Lets See How Many People Click on a Post Talking About Anterior Pelvic Tilt. Exciting!!!!!
Posted Jan 16 2009 9:17am
My names Hoss aka Big T and I just have an important query. I’ll keep this short.
I have anterior pelvic tilt, the one where my butt sticks out as I’m sure you know, want to make sure I got the right ’tilt.’ I’m confused to which squat I should do: front or back. I’m currently trying to ‘fix’ the tilt by stretching, training abs and glutes, but mean whilst which would be most beneficial and maybe aid in the ‘fixing’ process? Something tells me front squats would be better but I can’t find any validation on the net.
A: First off, I have to be honest and say that the only reason I am answering this e-mail is because that’s a badass nickname, and well, I have to respect that. Speaking of nicknames, you can call me by mine, Captain McAwesomepants, aka Nighthawk.
Attaining correct pelvic alignment is kind of a big deal, not only from a postural standpoint, but from a performance standpoint as well. Improper alignment will undoubtedly lead to “leaks” in the kinetic chain, and thus affect your lifts (which I am assuming is your main concern). That being said, from what you mentioned above, it sounds like you’re taking the necessary steps to help alleviate the problem. However, from a programming standpoint there are things you can concentrate on.
The anterior force couple consists of the hip flexors (psoas, iliacus, rectus femoris, and TFL), and the spinal erectors. From the front, the hip flexors pull the pelvis down into anterior tilt. On the back side, the spinal erectors are pulling up on the back side of the pelvis to produce anterior tilt as well.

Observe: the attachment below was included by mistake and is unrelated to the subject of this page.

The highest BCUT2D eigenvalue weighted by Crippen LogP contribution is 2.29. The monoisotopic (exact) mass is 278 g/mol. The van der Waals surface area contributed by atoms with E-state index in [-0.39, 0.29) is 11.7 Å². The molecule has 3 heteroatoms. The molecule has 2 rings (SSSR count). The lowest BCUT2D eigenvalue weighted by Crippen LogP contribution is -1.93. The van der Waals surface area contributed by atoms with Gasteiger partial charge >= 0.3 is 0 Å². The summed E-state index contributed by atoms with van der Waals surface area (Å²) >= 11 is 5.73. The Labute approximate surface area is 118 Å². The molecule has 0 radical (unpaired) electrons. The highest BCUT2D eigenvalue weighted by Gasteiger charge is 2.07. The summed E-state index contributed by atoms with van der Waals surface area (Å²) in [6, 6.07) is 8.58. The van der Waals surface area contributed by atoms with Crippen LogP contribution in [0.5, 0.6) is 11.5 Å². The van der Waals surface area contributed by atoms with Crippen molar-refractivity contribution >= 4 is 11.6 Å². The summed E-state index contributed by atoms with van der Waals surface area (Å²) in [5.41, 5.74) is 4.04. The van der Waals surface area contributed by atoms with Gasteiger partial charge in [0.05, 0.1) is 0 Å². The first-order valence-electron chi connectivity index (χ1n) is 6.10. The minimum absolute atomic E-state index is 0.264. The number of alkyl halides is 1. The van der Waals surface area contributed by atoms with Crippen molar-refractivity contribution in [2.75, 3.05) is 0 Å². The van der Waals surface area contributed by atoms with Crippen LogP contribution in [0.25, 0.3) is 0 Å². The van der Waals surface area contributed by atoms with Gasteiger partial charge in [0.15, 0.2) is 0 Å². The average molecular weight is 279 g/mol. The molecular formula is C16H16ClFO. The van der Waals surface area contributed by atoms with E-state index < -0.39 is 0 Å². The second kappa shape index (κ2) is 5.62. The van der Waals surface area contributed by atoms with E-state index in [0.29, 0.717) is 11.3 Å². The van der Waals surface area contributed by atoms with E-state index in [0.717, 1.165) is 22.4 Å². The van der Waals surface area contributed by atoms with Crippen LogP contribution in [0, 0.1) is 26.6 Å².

In essence, these muscle groups are working synergistically (from the front and back of the body) to produce one movement — anterior pelvic tilt
For those who are visual learners, it looks like this:
or better yet, I’ll let the best case of anterior pelvic tilt in the history of mankind do the talking:
Now, to answer your question (for someone with APT, is it better to front squat or back squat?), and to keep this somewhat short (and simplified) so I don’t go off on a tangent, my answer would be……… box squat. Think about it, when you’re dealing with APT, you need to focus on lengthening certain muscles (psoas, iliacus, rectus femoris, and TFL), and strengthening certain muscles (rectus abdominus, external obliques, glutes, and hamstrings ). What hammers the hamstrings? Box squats!
To finish this off, continue to do what you’re doing, stretch the hip flexors, strengthen your abdominals and glutes ( pull-throughs, glute ham raises, specific glute activation drills), but blast those box squats.